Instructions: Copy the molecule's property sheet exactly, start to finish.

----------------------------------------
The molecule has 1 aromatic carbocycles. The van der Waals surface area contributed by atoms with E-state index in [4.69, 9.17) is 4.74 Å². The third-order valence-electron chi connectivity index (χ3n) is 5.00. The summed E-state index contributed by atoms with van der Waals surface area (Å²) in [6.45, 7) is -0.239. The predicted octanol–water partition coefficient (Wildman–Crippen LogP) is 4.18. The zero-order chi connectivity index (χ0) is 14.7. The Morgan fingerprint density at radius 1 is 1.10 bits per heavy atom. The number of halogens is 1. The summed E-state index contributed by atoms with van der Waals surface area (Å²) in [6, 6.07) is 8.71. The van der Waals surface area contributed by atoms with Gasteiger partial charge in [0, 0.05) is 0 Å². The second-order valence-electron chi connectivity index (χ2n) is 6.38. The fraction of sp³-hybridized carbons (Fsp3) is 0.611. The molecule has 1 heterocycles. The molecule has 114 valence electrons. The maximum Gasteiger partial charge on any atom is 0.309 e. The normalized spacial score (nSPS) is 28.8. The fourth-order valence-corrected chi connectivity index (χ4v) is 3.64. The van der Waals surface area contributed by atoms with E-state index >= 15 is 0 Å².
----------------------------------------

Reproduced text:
The molecule has 1 aromatic carbocycles. The van der Waals surface area contributed by atoms with E-state index in [4.69, 9.17) is 4.74 Å². The third-order valence-electron chi connectivity index (χ3n) is 5.00. The summed E-state index contributed by atoms with van der Waals surface area (Å²) in [6.45, 7) is -0.239. The predicted octanol–water partition coefficient (Wildman–Crippen LogP) is 4.18. The zero-order chi connectivity index (χ0) is 14.7. The Morgan fingerprint density at radius 1 is 1.10 bits per heavy atom. The number of halogens is 1. The summed E-state index contributed by atoms with van der Waals surface area (Å²) in [6, 6.07) is 8.71. The van der Waals surface area contributed by atoms with Gasteiger partial charge in [0, 0.05) is 0 Å². The second-order valence-electron chi connectivity index (χ2n) is 6.38. The fraction of sp³-hybridized carbons (Fsp3) is 0.611. The molecule has 1 heterocycles. The molecule has 114 valence electrons. The maximum Gasteiger partial charge on any atom is 0.309 e. The normalized spacial score (nSPS) is 28.8. The fourth-order valence-corrected chi connectivity index (χ4v) is 3.64. The van der Waals surface area contributed by atoms with E-state index >= 15 is 0 Å².